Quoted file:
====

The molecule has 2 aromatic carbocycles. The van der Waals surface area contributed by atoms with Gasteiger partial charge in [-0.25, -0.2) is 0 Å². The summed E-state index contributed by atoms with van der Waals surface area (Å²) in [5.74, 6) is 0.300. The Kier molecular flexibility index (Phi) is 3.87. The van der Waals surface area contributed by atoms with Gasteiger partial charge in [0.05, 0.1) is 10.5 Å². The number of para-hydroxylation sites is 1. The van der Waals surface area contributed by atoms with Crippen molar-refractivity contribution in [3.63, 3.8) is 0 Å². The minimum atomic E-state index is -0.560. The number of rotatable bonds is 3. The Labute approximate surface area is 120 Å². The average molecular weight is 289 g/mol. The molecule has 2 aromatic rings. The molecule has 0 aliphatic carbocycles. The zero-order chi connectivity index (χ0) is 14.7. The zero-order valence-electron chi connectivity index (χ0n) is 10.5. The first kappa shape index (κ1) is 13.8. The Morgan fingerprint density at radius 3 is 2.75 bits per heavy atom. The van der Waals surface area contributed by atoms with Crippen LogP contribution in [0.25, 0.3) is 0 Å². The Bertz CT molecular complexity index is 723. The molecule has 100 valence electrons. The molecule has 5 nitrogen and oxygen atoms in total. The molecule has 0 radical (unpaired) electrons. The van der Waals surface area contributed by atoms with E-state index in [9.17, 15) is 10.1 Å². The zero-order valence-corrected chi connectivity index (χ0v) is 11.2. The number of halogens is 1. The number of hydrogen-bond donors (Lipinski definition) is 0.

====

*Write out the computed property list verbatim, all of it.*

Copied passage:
The molecule has 2 aromatic carbocycles. The van der Waals surface area contributed by atoms with Gasteiger partial charge in [-0.25, -0.2) is 0 Å². The summed E-state index contributed by atoms with van der Waals surface area (Å²) in [5.74, 6) is 0.300. The Kier molecular flexibility index (Phi) is 3.87. The van der Waals surface area contributed by atoms with Gasteiger partial charge in [0.05, 0.1) is 10.5 Å². The number of para-hydroxylation sites is 1. The van der Waals surface area contributed by atoms with Crippen molar-refractivity contribution in [3.63, 3.8) is 0 Å². The minimum atomic E-state index is -0.560. The number of rotatable bonds is 3. The Labute approximate surface area is 120 Å². The average molecular weight is 289 g/mol. The molecule has 2 aromatic rings. The molecule has 0 aliphatic carbocycles. The zero-order chi connectivity index (χ0) is 14.7. The zero-order valence-electron chi connectivity index (χ0n) is 10.5. The first kappa shape index (κ1) is 13.8. The Morgan fingerprint density at radius 3 is 2.75 bits per heavy atom. The van der Waals surface area contributed by atoms with Crippen LogP contribution in [0.25, 0.3) is 0 Å². The Bertz CT molecular complexity index is 723. The molecule has 100 valence electrons. The molecule has 5 nitrogen and oxygen atoms in total. The molecule has 0 radical (unpaired) electrons. The van der Waals surface area contributed by atoms with E-state index in [9.17, 15) is 10.1 Å². The zero-order valence-corrected chi connectivity index (χ0v) is 11.2. The number of halogens is 1. The number of hydrogen-bond donors (Lipinski definition) is 0.